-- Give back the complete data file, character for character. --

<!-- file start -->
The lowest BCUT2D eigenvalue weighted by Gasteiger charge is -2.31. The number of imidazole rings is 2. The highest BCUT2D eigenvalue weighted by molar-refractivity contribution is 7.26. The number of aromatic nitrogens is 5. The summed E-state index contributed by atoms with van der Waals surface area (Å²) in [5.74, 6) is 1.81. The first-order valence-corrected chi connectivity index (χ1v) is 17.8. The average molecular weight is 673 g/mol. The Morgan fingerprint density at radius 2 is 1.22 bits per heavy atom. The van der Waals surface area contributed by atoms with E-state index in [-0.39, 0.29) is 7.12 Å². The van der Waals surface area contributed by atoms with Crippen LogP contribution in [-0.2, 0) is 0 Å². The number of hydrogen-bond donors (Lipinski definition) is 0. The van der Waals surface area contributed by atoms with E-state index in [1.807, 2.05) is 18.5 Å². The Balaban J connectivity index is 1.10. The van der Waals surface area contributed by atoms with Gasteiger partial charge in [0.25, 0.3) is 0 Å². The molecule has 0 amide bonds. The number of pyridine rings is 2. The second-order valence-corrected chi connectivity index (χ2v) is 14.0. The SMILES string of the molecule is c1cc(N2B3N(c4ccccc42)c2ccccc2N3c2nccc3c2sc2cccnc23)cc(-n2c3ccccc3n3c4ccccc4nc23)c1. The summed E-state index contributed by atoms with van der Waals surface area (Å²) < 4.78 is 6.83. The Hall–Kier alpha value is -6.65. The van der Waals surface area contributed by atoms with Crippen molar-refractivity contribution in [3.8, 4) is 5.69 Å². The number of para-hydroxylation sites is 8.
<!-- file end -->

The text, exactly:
The lowest BCUT2D eigenvalue weighted by Gasteiger charge is -2.31. The number of imidazole rings is 2. The highest BCUT2D eigenvalue weighted by molar-refractivity contribution is 7.26. The number of aromatic nitrogens is 5. The summed E-state index contributed by atoms with van der Waals surface area (Å²) in [5.74, 6) is 1.81. The first-order valence-corrected chi connectivity index (χ1v) is 17.8. The average molecular weight is 673 g/mol. The Morgan fingerprint density at radius 2 is 1.22 bits per heavy atom. The van der Waals surface area contributed by atoms with E-state index in [-0.39, 0.29) is 7.12 Å². The van der Waals surface area contributed by atoms with Crippen LogP contribution in [-0.2, 0) is 0 Å². The number of hydrogen-bond donors (Lipinski definition) is 0. The van der Waals surface area contributed by atoms with E-state index in [1.807, 2.05) is 18.5 Å². The Balaban J connectivity index is 1.10. The van der Waals surface area contributed by atoms with Gasteiger partial charge in [0.25, 0.3) is 0 Å². The molecule has 0 amide bonds. The number of pyridine rings is 2. The second-order valence-corrected chi connectivity index (χ2v) is 14.0. The SMILES string of the molecule is c1cc(N2B3N(c4ccccc42)c2ccccc2N3c2nccc3c2sc2cccnc23)cc(-n2c3ccccc3n3c4ccccc4nc23)c1. The summed E-state index contributed by atoms with van der Waals surface area (Å²) < 4.78 is 6.83. The Hall–Kier alpha value is -6.65. The van der Waals surface area contributed by atoms with Crippen molar-refractivity contribution in [3.8, 4) is 5.69 Å². The number of para-hydroxylation sites is 8.